A long time ago, before the invention of heaters or radiators, Iranians used a special furniture called Korsi. For the new generation, it is a big reminder of warm, cozy, homey nights at grandma’s house and brings a big smile to their faces.
Korsi is a 50-centimeter high-legged table with a heater underneath (either by coals or electrical heater), decorated with thick blankets overhanging on all sides to keep its occupants warm. A special woven rug called ru korsi (cloths for Korsi) is usually placed over any blankets to protect them from food stains.
In cold winters, family members sat on large cushions around it and put down their feet under blankets. From a medical point of view, it is also beneficial for anemia. Lying the feet beneath the Korsi improves blood circulation, and also, by getting the feet warm, the temperature goes to the upper part of the body and makes a man feel warm as well.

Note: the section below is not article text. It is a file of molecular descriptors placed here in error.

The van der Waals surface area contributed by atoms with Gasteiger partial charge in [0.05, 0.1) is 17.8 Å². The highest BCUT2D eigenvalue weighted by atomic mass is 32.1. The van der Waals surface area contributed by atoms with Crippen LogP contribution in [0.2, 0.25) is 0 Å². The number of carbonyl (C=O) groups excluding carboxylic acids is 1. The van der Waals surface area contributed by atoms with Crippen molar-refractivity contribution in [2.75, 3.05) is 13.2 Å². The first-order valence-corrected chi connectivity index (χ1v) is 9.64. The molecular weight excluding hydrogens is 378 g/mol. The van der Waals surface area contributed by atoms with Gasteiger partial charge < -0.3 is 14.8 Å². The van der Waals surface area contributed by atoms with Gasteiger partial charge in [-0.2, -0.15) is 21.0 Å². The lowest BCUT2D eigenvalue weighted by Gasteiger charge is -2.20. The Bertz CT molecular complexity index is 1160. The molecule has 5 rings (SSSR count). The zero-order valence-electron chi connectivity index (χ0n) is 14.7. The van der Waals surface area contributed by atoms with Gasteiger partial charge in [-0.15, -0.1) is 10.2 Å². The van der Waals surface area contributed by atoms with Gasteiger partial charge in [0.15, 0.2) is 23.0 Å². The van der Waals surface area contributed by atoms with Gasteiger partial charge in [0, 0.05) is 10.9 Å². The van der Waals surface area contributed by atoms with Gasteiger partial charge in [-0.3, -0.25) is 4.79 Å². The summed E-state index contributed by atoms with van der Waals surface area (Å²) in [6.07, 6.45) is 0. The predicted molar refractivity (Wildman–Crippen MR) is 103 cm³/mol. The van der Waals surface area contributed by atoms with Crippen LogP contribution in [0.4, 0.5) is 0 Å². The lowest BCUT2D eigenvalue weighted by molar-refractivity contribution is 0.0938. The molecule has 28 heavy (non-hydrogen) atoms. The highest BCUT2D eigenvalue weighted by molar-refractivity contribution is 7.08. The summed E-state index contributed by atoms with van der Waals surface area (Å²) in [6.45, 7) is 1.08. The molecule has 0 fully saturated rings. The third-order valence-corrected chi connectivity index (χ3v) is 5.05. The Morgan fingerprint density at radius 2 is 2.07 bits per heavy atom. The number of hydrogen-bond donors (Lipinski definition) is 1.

Korsi is not just a piece of furniture for Iranians. It plays a big role in Iranian culture as well. It was a big driving force for family gatherings and a fun time when there was no TV or social media. Family members spent good quality time together, and siblings helped each other with homework; grandparents told the story of themselves to the kids, and at night, all family members slept all together around it. For Iranians, it is a birthplace of love and solidarity within the family to overcome winter’s cold, long, dark nights. Korsi and the pleasant warm time also intertwine with national festivals like Yalda night and Iranian New Year.
Korsi, Kotatsu, Brasero
Comparing this kind of heating system in Iranian culture with other cultures reveals to us that similar devices are also utilized in different corners of the world. Japanese kotatsu, Spanish Brasero, Afghan Sandali, Dutch foot stove, Portuguese mesa Camilla, Chinese Kang bed-stove, and Korean Ondlos are based on the fact that heating the feet is helpful not only to health but also to the soul.